The board kept quiet. The previous interviewee had made them jittery by his silence. After his departure the board decided that before asking any question they would allow the candidate sufficient time to answer the previous one.

But Mr. Samir Jana was different. He had unsettled the settled decision of the selection board by his verbal exuberance.

Among the members of the board, the leftist was the first to recover. He was an avowed sniper with his deadly arsenal of questions.

“I would like to ask you one question if you don’t mind, Mr. Jana.”

“Please go ahead by all means.” It appeared that the roles had reversed now.

“If you could not manage your own finances in more than sixty years of your life, how would you manage our maintenance work?”

“A very valid question indeed! But the answer is hidden inside your question, Sir. It usually so happens that those who mismanage their own affairs can perfectly look after others’ problems. There are umpteen numbers of examples. I can furnish many instances if you so desire.”

“No. It’s not required.” The head was quick to stop him for he was not prepared to listen to another bout of lecture on this irrelevant subject. Instead, he requested the leftist, who was obviously the technical man and an expert engineer, to ask a pertinent question.

“You must have worked with transformers, sir, in your long career as a practicing engineer?”

“Yes, I have handled many of them. An electrical engineer without intimate knowledge of a transformer is like a………” Again the head stopped him at this point to save time by mildly reprimanding his colleague.

“Why don’t you ask the question straightway instead of beating about the bush?”

“What is the highest permitted temperature of a transformer winding with class-A insulation, after passing short circuit current through it for two seconds?” The leftist was very precise now.

“Temperature? You make me laugh, Sir. With the work culture that prevails now, no operator logs hourly temperature readings of transformers. The equipment is nicely holed up in its chamber for months. Unless a fault occurs, nobody bothers to even peep in. Small birds build their nests and hatch eggs in the various niches there. Its warm out there you know.”  Jana again tried to revert to his generalizations rather than enter into the hazardous world of specifics.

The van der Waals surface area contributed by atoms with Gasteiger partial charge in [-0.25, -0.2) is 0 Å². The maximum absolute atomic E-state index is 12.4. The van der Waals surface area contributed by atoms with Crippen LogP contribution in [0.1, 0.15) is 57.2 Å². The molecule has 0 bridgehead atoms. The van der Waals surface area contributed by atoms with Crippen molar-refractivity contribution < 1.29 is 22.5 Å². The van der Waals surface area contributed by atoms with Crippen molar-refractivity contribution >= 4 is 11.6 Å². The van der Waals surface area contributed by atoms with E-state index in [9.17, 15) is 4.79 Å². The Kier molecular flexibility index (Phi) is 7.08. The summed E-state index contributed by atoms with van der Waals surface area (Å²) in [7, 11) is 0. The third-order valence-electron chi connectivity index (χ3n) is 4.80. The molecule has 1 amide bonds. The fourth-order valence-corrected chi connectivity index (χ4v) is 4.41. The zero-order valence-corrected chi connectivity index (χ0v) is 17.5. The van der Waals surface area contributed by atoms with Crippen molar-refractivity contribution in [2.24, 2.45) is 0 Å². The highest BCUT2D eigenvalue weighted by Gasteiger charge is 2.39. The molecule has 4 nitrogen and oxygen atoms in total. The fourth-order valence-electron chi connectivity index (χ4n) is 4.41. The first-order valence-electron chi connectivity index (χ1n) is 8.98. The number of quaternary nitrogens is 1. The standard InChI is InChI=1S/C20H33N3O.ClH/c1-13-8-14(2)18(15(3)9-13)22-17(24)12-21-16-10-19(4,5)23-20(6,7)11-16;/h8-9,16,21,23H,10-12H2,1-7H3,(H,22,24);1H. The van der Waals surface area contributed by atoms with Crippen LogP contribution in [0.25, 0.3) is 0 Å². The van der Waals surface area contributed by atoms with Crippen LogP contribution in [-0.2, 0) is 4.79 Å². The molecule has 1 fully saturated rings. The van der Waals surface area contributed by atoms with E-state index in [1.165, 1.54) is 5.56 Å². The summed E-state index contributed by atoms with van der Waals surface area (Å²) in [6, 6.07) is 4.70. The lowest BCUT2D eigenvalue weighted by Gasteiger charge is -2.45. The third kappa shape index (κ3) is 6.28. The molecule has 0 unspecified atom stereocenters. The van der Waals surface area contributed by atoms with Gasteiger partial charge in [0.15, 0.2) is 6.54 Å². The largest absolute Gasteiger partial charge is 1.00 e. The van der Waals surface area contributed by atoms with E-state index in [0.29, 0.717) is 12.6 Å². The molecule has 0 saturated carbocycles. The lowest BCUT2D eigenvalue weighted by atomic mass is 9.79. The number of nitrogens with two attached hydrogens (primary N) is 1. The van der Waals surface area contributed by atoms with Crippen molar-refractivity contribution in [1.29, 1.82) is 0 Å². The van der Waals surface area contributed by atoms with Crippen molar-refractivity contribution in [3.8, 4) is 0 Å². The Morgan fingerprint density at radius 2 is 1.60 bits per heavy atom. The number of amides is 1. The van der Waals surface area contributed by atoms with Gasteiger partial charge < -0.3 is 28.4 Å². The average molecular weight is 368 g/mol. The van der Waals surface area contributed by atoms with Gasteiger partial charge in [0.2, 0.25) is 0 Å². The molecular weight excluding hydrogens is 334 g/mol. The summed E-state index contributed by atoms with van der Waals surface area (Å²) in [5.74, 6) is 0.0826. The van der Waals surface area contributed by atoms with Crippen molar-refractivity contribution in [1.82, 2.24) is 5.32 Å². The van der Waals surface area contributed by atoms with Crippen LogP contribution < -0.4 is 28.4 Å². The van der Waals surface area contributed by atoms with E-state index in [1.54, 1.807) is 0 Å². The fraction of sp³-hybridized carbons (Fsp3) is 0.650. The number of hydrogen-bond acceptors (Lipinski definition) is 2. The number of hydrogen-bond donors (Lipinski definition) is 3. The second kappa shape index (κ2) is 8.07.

It appeared that the questioner wanted to know something else. But he was afraid to repeat his question for the head might not like that. Still he tried to raise the matter:

“I wanted to know what does the Indian Standard stipulate regarding maximum permitted temperature of oil filled transformers. It had nothing to do with day to day operation.”

“You can look that up in the Standard. I have a very old copy of the late seventies. I didn’t need any after that.”

“What is the number of the relevant Standard?” The sniper sensed blood at long last.

“You can’t expect me to remember the IS code numbers at this age. Actually I didn’t want to apply for this job. It was my wife who typed out the application for me and almost compelled me to sign on the dotted line. She has just retired from Government service. I sacrificed my career so that she could keep her job. She now tells me that both of us staying at home for twenty-four hours, after all, is not a good idea. One should move out.”

“So you don’t need the job Mr. Jana.” The head was emphatic now.

“Not at all. On the contrary I need it very much to prove to myself that I am still useful to the society. So I thought it worth my salt to apply for the job.”

“That is your problem Mr. Jana. But how much do we stand to gain by employing you?” The head appeared confused now.

“That, Sir, strictly speaking, not within my purview of things. I really cannot take that decision on your behalf. If you select me I can help you in selecting my replacement at a later date, if you permit me. But I can say that you will not regret your decision whomsoever you select out of the two candidates you called today. Before coming inside I had a talk with Souvik. He is a nice boy of my grandson’s age.”

“You can see where modern age has pushed us. You just now interviewed two candidates, one of them younger to the other by 42 years. Unthinkable sir! It’s unthinkable. If I had not applied for this job such a wonderful side of the present era would have remained unknown to me. Thank you all for allowing a glimpse of the modern times.”

Mr. Samir Jana left the place leaving the board in bewilderment. It was now time for the participants of the next meeting to enter the boardroom.